August 13, 2001
No assurances given on Duvall sewer capacity
by Lisa Allen
Valley View Editor
DUVALL - There were more questions than answers at last week's second public hearing on the potentially available sewer capacity.
Consultants have told city officials that if the city's sewage treatment plant permit is revised following the completion of improvements to the facility, there will be 140 available sewer hookups.
But even that is not certain, consultants said at the hearing.
"The outfall extension is under construction," said one consultant. "If the town gets the re-rating, we hope to have the 140 spaces available, but it is not certain."
Councilmember Jeane Baldwin said legal issues could come into play that the city may not yet be aware of.
"A lot of things are mandated by the federal government and King County," she said. "We may want to do something but legally may not be able to."
City Engineer Elizabeth Goode said the aim of the public hearings is to listen to residents so the City Council can have time to think about how best to allocate those 140 hookups.
New sewage hookups have not been allowed for two years, due to limitations on the sewage treatment plant. Construction that is taking place now was approved before the building application moratorium was enacted two summers ago. Further hookups beyond the possible 140 will not be available until a treatment plant expansion is completed, about five years down the road.
Hopeful residents lined up to plead their cases at last week's public hearing, many of them members of Holy Innocents Catholic Church, which is suffering from growing pains.
Renate Oestreich, longtime resident and Holy Innocents member, reminded the council that the church had its beginnings in pioneer days.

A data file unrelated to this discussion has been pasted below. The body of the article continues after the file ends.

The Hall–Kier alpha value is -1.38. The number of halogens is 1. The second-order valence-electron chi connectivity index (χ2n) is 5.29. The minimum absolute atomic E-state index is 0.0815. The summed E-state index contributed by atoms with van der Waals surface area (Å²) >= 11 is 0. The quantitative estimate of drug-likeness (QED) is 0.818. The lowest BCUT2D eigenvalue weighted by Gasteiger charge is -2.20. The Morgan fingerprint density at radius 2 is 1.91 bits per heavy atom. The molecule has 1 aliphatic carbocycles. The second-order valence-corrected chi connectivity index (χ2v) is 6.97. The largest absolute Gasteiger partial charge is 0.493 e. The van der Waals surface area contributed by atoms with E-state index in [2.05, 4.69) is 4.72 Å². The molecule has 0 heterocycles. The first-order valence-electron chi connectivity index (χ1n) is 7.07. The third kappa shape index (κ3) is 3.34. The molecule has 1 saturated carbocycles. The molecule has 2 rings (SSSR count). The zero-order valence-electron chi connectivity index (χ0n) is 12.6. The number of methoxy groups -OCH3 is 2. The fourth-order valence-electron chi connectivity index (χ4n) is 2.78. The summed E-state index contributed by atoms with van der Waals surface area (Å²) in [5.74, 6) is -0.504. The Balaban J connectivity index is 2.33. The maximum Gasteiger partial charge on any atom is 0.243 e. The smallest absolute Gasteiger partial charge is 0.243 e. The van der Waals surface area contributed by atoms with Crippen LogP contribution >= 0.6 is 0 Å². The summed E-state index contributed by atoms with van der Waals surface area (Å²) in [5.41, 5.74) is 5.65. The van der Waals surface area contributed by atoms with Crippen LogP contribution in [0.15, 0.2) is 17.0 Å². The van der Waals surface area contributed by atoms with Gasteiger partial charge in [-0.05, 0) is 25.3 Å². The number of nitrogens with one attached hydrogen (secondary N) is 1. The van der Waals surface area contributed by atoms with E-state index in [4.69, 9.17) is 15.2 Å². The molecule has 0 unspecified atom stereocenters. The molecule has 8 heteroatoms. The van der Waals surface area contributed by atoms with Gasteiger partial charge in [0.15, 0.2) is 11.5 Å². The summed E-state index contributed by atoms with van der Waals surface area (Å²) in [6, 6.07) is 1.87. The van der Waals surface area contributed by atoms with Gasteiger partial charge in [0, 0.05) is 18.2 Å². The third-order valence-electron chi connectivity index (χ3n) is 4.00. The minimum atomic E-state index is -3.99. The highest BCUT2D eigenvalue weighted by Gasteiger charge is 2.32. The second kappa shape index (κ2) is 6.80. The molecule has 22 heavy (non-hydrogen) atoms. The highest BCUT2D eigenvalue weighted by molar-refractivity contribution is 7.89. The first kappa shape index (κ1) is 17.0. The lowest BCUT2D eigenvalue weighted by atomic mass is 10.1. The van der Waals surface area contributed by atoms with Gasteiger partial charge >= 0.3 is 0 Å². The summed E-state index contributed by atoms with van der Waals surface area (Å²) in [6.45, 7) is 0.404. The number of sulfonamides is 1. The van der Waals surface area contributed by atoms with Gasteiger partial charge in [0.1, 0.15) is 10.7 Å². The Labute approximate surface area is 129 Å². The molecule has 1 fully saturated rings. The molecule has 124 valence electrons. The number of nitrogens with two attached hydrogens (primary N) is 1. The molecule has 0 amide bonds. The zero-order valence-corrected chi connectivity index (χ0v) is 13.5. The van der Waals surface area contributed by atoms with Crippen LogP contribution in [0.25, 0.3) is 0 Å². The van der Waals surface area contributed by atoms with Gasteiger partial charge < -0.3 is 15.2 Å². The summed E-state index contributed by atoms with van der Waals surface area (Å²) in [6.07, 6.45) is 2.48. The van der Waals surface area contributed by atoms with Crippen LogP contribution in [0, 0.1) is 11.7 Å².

"Catholics first met in the Dougherty house," she said. "The church was built in 1913. We have been part of the community for a long time. We are very overcrowded and ready to build a new church on the Dougherty property. What better place to build than back where it all started."
Holy Innocents member Ken Sharp explained to the council what services the church offers to the community.
"We have St. Vincents and the food pantry," he said. "We need to expand so we can continue our services."
Kristy Sullivan, representing Hopelink and Friends of Youth, said that organization has been providing health and human services to the Valley since 1987.
"We are looking at putting down roots here," she said. "We bought property here and are asking for special consideration since we take care of families."
Longtime resident Verle Bowe, who wants to divide her property into five lots, spoke at the first public hearing and again at the second, saying she needs the allocation just to provide for herself.
"I talked to the mayor and Elizabeth Goode and they told me they strongly recommend that Old Duvall be recognized for sewer requests," she said. "For me, at age 85, a five-year plan is a little long."
Residents also wanted to know whether there will be more hearings on the sewer allocations.
Mayor Glen Kuntz answered that there are opportunities to speak at the beginning of every council meeting, but there may be future meetings and council discussions on the matter that will be open to the public.
Goode, in answer to a query regarding a time frame for the allocations, said the re-rating is expected in about two months, but that the City Council needed to hear from the residents.
"The City Council needs to take time to consider this and process everything that has been said," she emphasized. "These are major decisions and this is a major deal for the community."